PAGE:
Did you know that you eat with your eyes first? Artisan chocolates are designed for savoring slowly. Take your time to inspect the shape and the design before the chocolate is eaten. Usually the design is relative to the flavors you are about to experience. Relax and savor all the flavors and perfumes the truffle has to offer.
The flavors and designs are a result of us standing in the kitchen talking about how we want our creations to taste and look and how we want you to experience the layers of flavor these chocolates have to offer. This shop is an extension of our hearts and home. We hope you feel like part of our family and very welcomed in the shop and on the website.
We try to use as many local ingredients and fresh ingredients as we can. Our cream does not have preservatives. It is not ultra-pasteurized, and it has real vitamins in it. We like to use different and unique flavors in our creations. You will find things like lavender, lemon grass, goat cheese, and different teas as well as some herbs, like pink pepper and rosemary. Most of our peppers and fruits come from local farms near the shop. We get honey from local beekeepers. Watch for us shopping at the farmer’s market right near our shop.
The Journey of our Chocolate
Twenty degrees north and south of the equator is the only place that cacao plants will grow. How amazing is that? We get this gift of tasty goodness that melts exquisitely in our mouths from the hottest area on the planet. Chocolate, or the cacao pods, that contain the beans are still harvested by hand. Since the pods do not ripen at the same time they must be harvested by hand. Machines are too harsh and can pose loss to the pods that are not ripe. Once the pod has been harvested it is then split open by hand. The inside contains the cacao beans and a white pulp. These are scooped out and the pod is discarded. The next step for the beans is fermentation which can take anywhere from 2 to 8 days. Then the beans enter a drying process, which lasts only a few days.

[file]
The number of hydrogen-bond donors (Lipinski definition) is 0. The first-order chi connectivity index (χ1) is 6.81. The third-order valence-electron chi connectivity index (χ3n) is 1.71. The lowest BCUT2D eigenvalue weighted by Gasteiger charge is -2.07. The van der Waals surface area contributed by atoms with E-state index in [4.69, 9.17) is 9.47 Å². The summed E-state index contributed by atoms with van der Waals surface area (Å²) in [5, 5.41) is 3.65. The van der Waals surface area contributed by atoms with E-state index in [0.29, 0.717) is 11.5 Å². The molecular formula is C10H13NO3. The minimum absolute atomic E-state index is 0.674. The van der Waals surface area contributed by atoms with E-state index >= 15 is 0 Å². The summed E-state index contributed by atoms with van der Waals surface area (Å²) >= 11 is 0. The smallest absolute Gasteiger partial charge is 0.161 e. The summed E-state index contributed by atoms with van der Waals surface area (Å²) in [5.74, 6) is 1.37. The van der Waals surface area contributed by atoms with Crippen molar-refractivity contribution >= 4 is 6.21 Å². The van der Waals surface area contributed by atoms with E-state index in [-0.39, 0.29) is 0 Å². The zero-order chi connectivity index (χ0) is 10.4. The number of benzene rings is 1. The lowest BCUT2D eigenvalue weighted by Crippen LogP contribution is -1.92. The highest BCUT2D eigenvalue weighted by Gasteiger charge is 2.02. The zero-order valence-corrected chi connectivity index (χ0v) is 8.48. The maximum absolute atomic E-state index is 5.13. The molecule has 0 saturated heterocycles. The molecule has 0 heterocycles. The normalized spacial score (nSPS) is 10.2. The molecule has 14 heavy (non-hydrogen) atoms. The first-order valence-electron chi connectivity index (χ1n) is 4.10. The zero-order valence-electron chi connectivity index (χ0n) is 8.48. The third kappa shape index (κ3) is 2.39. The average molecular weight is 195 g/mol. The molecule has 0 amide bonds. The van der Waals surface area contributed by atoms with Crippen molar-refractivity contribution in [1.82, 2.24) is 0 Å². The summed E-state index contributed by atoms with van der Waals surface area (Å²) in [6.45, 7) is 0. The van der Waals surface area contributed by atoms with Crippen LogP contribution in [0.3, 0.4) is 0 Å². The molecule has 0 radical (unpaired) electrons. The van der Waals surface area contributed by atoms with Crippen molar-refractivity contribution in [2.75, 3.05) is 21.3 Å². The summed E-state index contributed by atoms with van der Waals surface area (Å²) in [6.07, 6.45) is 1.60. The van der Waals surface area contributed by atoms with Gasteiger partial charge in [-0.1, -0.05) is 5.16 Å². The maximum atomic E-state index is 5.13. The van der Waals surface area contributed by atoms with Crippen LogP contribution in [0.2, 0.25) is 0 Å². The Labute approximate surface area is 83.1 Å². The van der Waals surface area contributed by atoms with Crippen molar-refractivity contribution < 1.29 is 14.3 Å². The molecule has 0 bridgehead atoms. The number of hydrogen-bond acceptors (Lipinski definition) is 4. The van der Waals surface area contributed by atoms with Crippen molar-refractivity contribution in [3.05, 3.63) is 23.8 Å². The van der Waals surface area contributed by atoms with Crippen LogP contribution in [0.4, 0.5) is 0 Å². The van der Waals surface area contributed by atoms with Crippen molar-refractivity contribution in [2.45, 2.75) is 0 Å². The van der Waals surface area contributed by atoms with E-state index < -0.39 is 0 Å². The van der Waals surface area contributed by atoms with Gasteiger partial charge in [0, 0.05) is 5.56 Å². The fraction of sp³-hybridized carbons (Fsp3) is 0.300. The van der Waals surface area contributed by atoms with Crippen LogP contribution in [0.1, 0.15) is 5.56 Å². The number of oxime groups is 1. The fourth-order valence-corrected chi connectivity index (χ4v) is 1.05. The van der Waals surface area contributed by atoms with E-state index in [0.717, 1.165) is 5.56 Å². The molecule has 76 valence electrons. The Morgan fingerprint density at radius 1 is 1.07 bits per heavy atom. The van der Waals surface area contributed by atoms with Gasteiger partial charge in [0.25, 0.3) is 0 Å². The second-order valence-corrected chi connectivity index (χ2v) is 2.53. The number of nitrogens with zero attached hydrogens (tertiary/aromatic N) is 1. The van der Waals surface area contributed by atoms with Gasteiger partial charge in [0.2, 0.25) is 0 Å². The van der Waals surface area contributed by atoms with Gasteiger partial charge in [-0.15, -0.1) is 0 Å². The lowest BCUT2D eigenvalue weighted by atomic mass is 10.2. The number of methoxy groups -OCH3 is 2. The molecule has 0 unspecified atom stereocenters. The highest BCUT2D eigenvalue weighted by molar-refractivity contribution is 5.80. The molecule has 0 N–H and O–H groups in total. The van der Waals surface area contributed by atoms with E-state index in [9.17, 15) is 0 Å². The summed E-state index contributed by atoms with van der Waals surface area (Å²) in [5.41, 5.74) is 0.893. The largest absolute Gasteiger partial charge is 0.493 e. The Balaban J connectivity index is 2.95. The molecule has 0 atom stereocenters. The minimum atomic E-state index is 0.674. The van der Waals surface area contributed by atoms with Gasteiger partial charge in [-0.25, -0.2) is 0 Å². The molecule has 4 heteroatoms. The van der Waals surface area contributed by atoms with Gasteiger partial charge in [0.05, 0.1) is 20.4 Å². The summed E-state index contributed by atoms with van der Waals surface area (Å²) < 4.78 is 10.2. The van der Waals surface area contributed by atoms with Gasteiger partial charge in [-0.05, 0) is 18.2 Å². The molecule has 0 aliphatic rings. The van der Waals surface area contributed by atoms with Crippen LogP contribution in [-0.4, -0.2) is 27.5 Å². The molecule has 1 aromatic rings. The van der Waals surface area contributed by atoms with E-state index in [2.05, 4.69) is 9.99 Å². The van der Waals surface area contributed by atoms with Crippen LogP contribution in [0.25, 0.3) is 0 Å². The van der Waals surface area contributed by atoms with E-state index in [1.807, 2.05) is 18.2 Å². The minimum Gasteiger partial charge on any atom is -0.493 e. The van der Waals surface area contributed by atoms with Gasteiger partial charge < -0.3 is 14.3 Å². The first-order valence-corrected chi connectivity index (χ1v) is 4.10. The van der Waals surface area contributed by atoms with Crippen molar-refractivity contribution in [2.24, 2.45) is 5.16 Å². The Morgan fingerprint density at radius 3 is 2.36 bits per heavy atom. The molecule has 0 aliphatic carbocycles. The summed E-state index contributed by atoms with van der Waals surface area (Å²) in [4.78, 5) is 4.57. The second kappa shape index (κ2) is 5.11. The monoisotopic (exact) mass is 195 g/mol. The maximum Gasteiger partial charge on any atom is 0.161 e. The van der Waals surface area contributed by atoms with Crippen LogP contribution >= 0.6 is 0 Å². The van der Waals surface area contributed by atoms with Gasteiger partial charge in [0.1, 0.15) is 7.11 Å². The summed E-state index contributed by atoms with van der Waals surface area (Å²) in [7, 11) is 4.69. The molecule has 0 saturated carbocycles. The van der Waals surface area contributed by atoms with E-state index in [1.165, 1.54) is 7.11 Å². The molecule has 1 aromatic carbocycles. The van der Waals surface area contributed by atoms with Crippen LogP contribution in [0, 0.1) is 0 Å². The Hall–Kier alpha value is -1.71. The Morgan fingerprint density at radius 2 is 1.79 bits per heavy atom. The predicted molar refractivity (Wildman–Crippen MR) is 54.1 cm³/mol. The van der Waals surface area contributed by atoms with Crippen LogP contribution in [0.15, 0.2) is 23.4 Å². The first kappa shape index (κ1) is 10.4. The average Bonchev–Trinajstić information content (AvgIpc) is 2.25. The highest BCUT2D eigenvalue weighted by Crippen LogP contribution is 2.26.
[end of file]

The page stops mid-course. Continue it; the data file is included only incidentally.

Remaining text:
Our chocolate comes from small family run farms in South America. There is a research and development facility to assist the cacao farmers with whatever they need. There is no use of pesticides or chemical fertilizers on our chocolate. This chocolate comes from the southwest area of Colombia near the Pacific Ocean. Did you know chocolate is like wine? The region, climate, and conditions all reflect the distinctive flavors in the chocolate once it is produced. It would take about 500 cacao beans to make one pound of chocolate. In a good year and under the best circumstances, one tree would produce about 2 pounds of chocolate. Savor the flavor it brings to you. Cacao, which is pronounced, “ka-kow,” refers to the tree, the pod, and the beans. Cocoa, which is pronounced, “koh-koh,” refers to the products of powder and butter after production. So when you see that your cacao has a percentage, this is how it formulates: the higher the cacao percent, the less sugar and the stronger the chocolate taste. It was originally discovered around 1200 B.C. in Central and South America as well as near the Amazon region. The pulp of the pod was originally the only part eaten, first by monkeys then by man. The seeds were left on the ground thus repopulating the plant. (Glad the seeds repopulated, aren’t you?)
Chocolatier: Kathleen Sokolovic
Kathleen is originally from Johnstown, NY earned an Associates of Applied Science in the Culinary Arts from Stratford University in Falls Church, VA in August 2000. She worked in the Food and Nutrition Department of Providence Hospital in Washington, DC before leaving in 2002 to raise a family. She enjoys cooking and creating new dishes all the time. She is a runner and is working on getting her Black Belt. She has worked at Lune Chocolat since February 2015 and lives in Manlius, NY with her husband and two boys, and a silly cat.
Associate Chocolatier: Amanda Bowman
Amanda has worked for Lune for four years now and loves every minute of it. Amanda still has to have a real job and works as an athletic trainer at a local high school. In her free time she loves knitting, reading books, and traveling. Her favorite chocolates are the peppermint latte, root beer float, and vino-saltamel. Amanda resides in Syracuse.
Kitchen & Sales Associate: